Cuban Guidelines for the predictive program of SCA2 (Paneque et al. 2007b) state that false paternity should not be disclosed when it is identified as a collateral result of molecular tests for the disease. Genetic counseling, nevertheless, must be available to all the members of the family, especially those at risk (e.g., siblings and descendants of the first clinically affected individual), and presymptomatic testing must be available for them.
When genetic counselors discover nonpaternity, the most widely used practice is to withhold this information from the assumed father (Brown 2008). The concept of a new mutation could be used as a rational explanation for the sudden and unexpected onset of the disease in the family, although misinformation may undermine trust of medical practitioners if the true circumstances come to light in the future. If genetics professionals withhold information about paternity, people may fear that other genetic information will be withheld (Brown 2008). While the rationale is not to disrupt families with the confirmation of a genetic disorder, the diagnosis may have unnecessary consequences for other family members, for example, erroneous information may influence their future reproductive choices.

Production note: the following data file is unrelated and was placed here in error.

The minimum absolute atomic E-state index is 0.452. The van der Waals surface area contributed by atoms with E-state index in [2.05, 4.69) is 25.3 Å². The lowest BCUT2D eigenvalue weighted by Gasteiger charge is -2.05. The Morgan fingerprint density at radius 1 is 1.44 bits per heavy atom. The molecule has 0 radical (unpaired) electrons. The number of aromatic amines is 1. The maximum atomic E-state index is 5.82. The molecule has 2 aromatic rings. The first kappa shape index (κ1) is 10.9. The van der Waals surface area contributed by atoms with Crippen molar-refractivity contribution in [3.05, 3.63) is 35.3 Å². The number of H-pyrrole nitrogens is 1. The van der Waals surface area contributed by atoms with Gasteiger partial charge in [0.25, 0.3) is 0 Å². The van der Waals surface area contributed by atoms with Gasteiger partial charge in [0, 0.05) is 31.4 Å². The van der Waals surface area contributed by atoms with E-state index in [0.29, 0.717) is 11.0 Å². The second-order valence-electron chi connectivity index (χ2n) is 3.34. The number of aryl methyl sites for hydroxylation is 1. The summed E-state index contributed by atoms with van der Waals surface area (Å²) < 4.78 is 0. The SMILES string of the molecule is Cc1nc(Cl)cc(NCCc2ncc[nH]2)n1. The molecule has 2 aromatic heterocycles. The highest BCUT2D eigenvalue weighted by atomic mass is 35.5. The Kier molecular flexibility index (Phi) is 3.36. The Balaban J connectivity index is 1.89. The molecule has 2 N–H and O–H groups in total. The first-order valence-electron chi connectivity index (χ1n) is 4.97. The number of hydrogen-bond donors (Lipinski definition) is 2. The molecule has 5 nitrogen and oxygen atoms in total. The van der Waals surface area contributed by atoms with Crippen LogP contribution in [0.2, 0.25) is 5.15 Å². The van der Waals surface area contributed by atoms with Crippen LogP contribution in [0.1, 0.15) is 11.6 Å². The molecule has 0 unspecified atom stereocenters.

There are legitimate questions about who “owns” this information: the affected woman? Her mother? Her putative father? Each of these individuals has a stake in knowing the truth, but disclosure to any or all of these individuals may harm the family as a unit, raising profound questions about the responsibility of the health care provider. The debate on whether to disclose nonpaternity extends beyond the clinical setting, as it is a social as well as a medical dilemma that is difficult to resolve (Li 2008).